16th Annual Artist Survey: Erika Spring of Au Revoir Simone | Under the Radar Magazine Under the Radar | Music Blog for the Indie Music Magazine
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16th Annual Artist Survey: Erika Spring of Au Revoir Simone

Spring on 2018's Best Albums, #MeToo, The Muppets, Social Media, and Swimming in Selena Gomez's Pool

Feb 04, 2019 Erika Spring
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For Under the Radar‘s 16th Annual Artist Survey we emailed some of our favorite artists a few questions relating to the last year, plus some fun personal questions. We asked them about their favorite albums of the year and their thoughts on various notable 2018 news stories involving either the music industry or world events, as well as some quirkier personal questions. Here are some answers from Erika Spring of Au Revoir Simone.

Spring released a new solo EP, Scars, last year via Cascine. She was also in the band Nice As Fuck with Jenny Lewis. Au Revoir Simone’s last album was 2013’s Move in Spectrums. In 2017 the trio appeared in the revival of David Lynch’s Twin Peaks.

For our annual Artist Survey we emailed the same set of questions to musicians about the midterm elections, the Supreme Court confirmation hearings of Brett Kavanaugh, Kanye West visiting the White House, the #MeToo movement a year later, mental health conditions in the music industry, whether or not they have Flossed, childhood birthday parties and vacations, which Muppets character they are most like, whether or not they are going to The Good Place after death, and much more.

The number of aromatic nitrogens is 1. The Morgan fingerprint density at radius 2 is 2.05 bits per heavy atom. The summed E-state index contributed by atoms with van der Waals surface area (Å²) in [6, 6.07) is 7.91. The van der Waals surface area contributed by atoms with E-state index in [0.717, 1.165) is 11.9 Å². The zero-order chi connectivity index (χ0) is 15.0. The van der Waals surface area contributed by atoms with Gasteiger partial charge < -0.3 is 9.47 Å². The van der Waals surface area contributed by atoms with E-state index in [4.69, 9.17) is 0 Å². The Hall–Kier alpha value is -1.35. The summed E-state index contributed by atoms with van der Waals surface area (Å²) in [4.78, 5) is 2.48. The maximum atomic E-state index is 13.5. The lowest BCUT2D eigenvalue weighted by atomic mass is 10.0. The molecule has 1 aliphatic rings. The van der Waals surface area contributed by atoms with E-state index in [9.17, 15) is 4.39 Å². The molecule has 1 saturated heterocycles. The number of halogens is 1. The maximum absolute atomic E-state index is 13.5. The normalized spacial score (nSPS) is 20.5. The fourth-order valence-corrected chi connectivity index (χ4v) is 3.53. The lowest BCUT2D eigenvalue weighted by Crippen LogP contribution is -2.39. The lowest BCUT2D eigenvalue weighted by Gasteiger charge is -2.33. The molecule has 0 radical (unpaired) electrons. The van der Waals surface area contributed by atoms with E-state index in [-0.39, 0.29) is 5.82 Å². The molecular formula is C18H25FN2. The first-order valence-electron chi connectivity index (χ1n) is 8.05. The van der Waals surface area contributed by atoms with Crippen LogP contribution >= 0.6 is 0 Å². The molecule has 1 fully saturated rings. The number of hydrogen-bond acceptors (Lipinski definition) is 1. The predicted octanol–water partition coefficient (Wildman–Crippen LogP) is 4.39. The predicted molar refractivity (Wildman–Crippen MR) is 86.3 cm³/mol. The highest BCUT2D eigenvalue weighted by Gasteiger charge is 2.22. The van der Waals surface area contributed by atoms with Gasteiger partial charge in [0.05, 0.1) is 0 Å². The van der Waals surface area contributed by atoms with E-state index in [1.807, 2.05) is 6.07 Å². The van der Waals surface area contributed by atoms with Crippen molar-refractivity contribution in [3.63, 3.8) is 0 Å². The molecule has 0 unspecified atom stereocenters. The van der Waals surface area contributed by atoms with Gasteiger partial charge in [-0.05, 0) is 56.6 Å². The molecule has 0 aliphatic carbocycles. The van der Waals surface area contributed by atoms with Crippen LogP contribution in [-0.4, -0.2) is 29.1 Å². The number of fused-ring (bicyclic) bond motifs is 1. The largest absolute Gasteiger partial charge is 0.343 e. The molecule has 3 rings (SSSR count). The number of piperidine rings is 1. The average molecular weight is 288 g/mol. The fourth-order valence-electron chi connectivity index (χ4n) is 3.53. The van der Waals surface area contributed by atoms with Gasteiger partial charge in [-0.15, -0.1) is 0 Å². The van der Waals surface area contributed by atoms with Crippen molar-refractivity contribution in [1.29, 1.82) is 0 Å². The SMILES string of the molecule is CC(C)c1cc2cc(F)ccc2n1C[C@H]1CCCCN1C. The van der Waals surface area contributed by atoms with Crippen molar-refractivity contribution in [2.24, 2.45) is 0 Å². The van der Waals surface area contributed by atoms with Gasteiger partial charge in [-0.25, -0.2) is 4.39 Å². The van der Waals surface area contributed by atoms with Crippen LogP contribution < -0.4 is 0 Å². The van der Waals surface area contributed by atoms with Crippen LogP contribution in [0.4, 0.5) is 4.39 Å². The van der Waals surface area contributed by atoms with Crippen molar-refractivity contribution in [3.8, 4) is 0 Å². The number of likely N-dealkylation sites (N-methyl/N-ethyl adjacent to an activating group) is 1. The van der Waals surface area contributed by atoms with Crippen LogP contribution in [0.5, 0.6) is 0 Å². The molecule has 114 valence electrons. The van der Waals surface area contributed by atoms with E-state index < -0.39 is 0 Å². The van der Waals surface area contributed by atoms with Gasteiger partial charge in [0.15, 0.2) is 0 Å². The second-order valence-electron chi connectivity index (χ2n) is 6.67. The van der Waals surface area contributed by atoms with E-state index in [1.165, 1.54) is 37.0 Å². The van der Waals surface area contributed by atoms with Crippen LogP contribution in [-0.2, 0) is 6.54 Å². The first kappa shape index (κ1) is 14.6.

Top 10 Albums of 2018

1. Christine and the Queens: Chris

2. Robyn: Honey

3. Cornelia Murr: Lake Tear of the Clouds

4. Mary Lattimore: Hundreds of Days

5. DRINKS: Hippo Lite

6. Blood Orange: Negro Swan

7. Paul McCartney: Egypt Station

8. MGMT: Little Dark Age

9. King Tuff: The Other

10. Bonny Doon: Longwave

What are your thoughts on how the U.S. midterm elections have played out? What do you think the results mean for the Democrats’ chances of taking back the White House in 2020?

I was thrilled to be able to vote for Alexandria Ocasio-Cortez in the midterms. I think the community activism that has been activated since before Trump got elected is really making an impact and empowering people who didn’t feel like they had a voice to vote and for others to run for office. I also think the attention being brought to voter suppression around the midterms has been important. Who knows, but maybe there will be less manipulation in 2020 because of it.

Despite compelling testimony from Christine Blasey Ford and sexual assault allegations from other women, Brett Kavanaugh was sworn in a Supreme Court Justice and many Republican women didn’t believe Ford’s story. What does this tell you about the general state of the #MeToo movement in 2018?

It’s heartbreaking and maddening but the ripple effect that Christine Blasey Ford’s bravery has had on the world is really palpable. I think she inspired a lot of people to share their stories and be heard. She was heard. Kavanaugh’s confirmation is insane. I feel that her testimony has made a huge positive impact on the world and will continue to.

Be honest, did you Floss in 2018? (Meaning the dance craze, not the dental care.)